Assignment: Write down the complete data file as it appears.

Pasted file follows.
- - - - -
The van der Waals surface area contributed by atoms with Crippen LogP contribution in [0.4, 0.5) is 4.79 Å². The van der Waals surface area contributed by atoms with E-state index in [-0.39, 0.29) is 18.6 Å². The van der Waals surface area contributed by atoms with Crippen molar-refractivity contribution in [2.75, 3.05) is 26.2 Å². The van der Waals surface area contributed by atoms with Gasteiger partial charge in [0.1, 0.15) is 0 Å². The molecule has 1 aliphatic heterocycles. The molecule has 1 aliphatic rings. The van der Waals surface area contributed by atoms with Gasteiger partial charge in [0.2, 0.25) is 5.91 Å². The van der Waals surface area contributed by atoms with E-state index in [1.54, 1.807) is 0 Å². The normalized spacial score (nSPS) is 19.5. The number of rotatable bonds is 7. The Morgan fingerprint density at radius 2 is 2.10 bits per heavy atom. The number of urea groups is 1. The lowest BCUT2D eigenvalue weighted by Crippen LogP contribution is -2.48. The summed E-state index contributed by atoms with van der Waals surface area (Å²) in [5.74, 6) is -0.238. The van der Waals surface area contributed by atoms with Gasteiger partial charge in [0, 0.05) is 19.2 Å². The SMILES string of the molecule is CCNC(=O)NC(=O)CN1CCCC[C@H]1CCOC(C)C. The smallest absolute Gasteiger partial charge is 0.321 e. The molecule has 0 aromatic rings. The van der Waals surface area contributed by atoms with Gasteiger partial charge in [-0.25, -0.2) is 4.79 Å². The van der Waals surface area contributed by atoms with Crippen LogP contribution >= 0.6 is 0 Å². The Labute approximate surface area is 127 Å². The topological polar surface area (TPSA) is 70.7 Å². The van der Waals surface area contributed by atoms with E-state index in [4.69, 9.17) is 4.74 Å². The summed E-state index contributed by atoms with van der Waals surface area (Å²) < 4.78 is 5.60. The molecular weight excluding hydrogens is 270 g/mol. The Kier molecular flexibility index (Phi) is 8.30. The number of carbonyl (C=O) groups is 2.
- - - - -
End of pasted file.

The van der Waals surface area contributed by atoms with Crippen LogP contribution in [0.4, 0.5) is 4.79 Å². The van der Waals surface area contributed by atoms with E-state index in [-0.39, 0.29) is 18.6 Å². The van der Waals surface area contributed by atoms with Crippen molar-refractivity contribution in [2.75, 3.05) is 26.2 Å². The van der Waals surface area contributed by atoms with Gasteiger partial charge in [0.1, 0.15) is 0 Å². The molecule has 1 aliphatic heterocycles. The molecule has 1 aliphatic rings. The van der Waals surface area contributed by atoms with Gasteiger partial charge in [0.2, 0.25) is 5.91 Å². The van der Waals surface area contributed by atoms with E-state index in [1.54, 1.807) is 0 Å². The normalized spacial score (nSPS) is 19.5. The number of rotatable bonds is 7. The Morgan fingerprint density at radius 2 is 2.10 bits per heavy atom. The number of urea groups is 1. The lowest BCUT2D eigenvalue weighted by Crippen LogP contribution is -2.48. The summed E-state index contributed by atoms with van der Waals surface area (Å²) in [5.74, 6) is -0.238. The van der Waals surface area contributed by atoms with Gasteiger partial charge in [0, 0.05) is 19.2 Å². The SMILES string of the molecule is CCNC(=O)NC(=O)CN1CCCC[C@H]1CCOC(C)C. The smallest absolute Gasteiger partial charge is 0.321 e. The molecule has 0 aromatic rings. The van der Waals surface area contributed by atoms with Gasteiger partial charge in [-0.25, -0.2) is 4.79 Å². The van der Waals surface area contributed by atoms with Crippen LogP contribution >= 0.6 is 0 Å². The Labute approximate surface area is 127 Å². The topological polar surface area (TPSA) is 70.7 Å². The van der Waals surface area contributed by atoms with E-state index in [4.69, 9.17) is 4.74 Å². The summed E-state index contributed by atoms with van der Waals surface area (Å²) < 4.78 is 5.60. The molecular weight excluding hydrogens is 270 g/mol. The Kier molecular flexibility index (Phi) is 8.30. The number of carbonyl (C=O) groups is 2.